This Library Guide will help you find information for your assignments in this course. It will point you to background sources on the major economic theories, relevant books, journal articles, and data sources.
"Money doesn't talk, it swears!"
- Bob Dylan, "It's All Right, Ma, I'm Only Bleeding"
Call Number: HB72 .D36 2011 - and available as an ebook
Table of Contents: "I do solemnly swear" -- Economic practice : what do economists do? -- Ethical challenges confronting the applied economist -- Historical perspective : "don't predict the interest rate!" -- Interpreting the silence : the economic case against professional economic ethics -- Breaking the silence : a rebuttal of the economic case against professional economic ethics -- The positive case for professional economic ethics -- Learning from others : ethical thought across the professions -- Economists as social engineers : ethical evaluation of market liberalization in the south and transition economies -- Global economic crisis and the crisis in economics -- On sleeping too well : in search of professional economic ethics -- Training the "ethical economist" -- The economist's oath.
The Instant Economist: everything you need to know about how the economy works by Timothy Taylor
Call Number: HB 171 .T36 2012
Publication Date: 2012
Economics isn't just about numbers: It's about politics, psychology, history, and so much more. We are all economists--when we work, save for the future, invest, pay taxes, and buy our groceries. Yet many of us feel lost when the subject arises. Award-winning professor Timothy Taylor tackles all the key questions and hot topics of both microeconomics and macroeconomics, including: why do budget deficits matter? What exactly does the Federal Reserve do? Does globalization take jobs away from American workers? Why is health insurance so costly? The Instant Economist offers the knowledge and sophistication to understand the issues--so you can comprehend and discuss economics on a personal, national, and global level.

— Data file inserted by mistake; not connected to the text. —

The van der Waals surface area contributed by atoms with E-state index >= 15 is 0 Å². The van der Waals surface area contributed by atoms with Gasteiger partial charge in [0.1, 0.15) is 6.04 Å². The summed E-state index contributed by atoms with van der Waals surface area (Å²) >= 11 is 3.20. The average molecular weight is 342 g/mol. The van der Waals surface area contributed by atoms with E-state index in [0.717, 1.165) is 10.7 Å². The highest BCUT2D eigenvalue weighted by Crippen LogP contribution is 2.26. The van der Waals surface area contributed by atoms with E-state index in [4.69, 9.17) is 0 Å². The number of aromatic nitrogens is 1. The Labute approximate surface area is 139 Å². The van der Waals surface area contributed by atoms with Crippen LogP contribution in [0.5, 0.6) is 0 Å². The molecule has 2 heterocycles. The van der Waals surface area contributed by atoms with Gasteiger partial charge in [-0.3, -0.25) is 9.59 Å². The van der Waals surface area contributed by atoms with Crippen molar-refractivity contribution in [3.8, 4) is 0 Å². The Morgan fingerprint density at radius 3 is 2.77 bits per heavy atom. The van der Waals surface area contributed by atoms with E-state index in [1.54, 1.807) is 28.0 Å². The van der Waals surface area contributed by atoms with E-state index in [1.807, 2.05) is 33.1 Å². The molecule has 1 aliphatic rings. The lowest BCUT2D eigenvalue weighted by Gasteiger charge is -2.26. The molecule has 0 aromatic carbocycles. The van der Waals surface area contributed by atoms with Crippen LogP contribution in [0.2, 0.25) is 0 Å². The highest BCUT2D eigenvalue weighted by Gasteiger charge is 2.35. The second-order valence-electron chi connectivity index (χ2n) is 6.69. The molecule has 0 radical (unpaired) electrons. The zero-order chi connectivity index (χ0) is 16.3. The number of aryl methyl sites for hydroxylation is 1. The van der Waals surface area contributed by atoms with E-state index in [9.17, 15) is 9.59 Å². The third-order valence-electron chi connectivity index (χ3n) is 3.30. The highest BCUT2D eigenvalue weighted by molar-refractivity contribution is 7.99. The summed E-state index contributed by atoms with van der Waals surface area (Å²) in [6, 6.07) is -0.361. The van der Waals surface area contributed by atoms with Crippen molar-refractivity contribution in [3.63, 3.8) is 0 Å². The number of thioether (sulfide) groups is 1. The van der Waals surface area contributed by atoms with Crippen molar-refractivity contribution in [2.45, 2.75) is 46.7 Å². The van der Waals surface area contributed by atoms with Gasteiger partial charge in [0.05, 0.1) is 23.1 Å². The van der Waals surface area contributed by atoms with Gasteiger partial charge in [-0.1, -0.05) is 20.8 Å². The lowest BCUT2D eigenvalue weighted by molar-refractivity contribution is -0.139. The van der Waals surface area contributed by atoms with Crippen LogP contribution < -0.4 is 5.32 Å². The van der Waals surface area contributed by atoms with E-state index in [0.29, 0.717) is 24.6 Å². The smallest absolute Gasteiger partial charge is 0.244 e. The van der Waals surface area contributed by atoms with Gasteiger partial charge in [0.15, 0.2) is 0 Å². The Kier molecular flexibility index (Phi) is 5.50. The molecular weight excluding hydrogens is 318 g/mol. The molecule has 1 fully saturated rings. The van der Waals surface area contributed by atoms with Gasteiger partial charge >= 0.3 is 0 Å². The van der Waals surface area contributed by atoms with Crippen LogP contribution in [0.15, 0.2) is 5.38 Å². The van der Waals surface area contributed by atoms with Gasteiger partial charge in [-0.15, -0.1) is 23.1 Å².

Narrative Economics: how stories go viral & drive major economic events by Robert J. Shiller
Call Number: HB 74.P8 S47 2019
Publication Date: 2019
In this groundbreaking book, Nobel Prize-winning economist Robert Shiller offers a new way to think about the economy and economic change. Using a rich array of historical examples and data, Shiller argues that studying popular stories that affect individual and collective economic behavior--what he calls "narrative economics"--has the potential to vastly improve our ability to predict, prepare for, and lessen the damage of financial crises, recessions, depressions, and other major economic events. Spread through the public in the form of popular stories, ideas can go viral and move markets--whether it's the belief that tech stocks can only go up, that housing prices never fall, or that some firms are too big to fail. Whether true or false, stories like these--transmitted by word of mouth, by the news media, and increasingly by social media--drive the economy by driving our decisions about how and where to invest, how much to spend and save, and more. But despite the obvious importance of such stories, most economists have paid little attention to them. Narrative Economics sets out to change that by laying the foundation for a way of understanding how stories help propel economic events that have had led to war, mass unemployment, and increased inequality. The stories people tell--about economic confidence or panic, housing booms, the American dream, or Bitcoin--affect economic outcomes. Narrative Economics explains how we can begin to take these stories seriously.